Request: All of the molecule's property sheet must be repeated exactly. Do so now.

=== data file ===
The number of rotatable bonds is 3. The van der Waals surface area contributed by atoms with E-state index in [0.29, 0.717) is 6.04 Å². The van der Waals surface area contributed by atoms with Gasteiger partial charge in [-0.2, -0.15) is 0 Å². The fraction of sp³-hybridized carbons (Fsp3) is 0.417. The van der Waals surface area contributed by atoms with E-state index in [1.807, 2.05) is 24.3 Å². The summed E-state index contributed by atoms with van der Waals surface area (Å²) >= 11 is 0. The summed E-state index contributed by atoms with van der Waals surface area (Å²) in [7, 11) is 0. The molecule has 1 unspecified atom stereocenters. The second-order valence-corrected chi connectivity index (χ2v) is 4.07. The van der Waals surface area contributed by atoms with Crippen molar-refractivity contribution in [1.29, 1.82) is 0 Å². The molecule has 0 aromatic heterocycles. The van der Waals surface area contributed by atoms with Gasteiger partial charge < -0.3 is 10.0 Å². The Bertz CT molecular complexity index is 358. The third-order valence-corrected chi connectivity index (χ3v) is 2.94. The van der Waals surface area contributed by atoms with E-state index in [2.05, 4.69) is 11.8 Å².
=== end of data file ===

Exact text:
The number of rotatable bonds is 3. The van der Waals surface area contributed by atoms with E-state index in [0.29, 0.717) is 6.04 Å². The van der Waals surface area contributed by atoms with Gasteiger partial charge in [-0.2, -0.15) is 0 Å². The fraction of sp³-hybridized carbons (Fsp3) is 0.417. The van der Waals surface area contributed by atoms with E-state index in [1.807, 2.05) is 24.3 Å². The summed E-state index contributed by atoms with van der Waals surface area (Å²) >= 11 is 0. The summed E-state index contributed by atoms with van der Waals surface area (Å²) in [7, 11) is 0. The molecule has 1 unspecified atom stereocenters. The second-order valence-corrected chi connectivity index (χ2v) is 4.07. The van der Waals surface area contributed by atoms with Crippen molar-refractivity contribution in [1.29, 1.82) is 0 Å². The molecule has 0 aromatic heterocycles. The van der Waals surface area contributed by atoms with Gasteiger partial charge < -0.3 is 10.0 Å². The Bertz CT molecular complexity index is 358. The third-order valence-corrected chi connectivity index (χ3v) is 2.94. The van der Waals surface area contributed by atoms with E-state index in [2.05, 4.69) is 11.8 Å².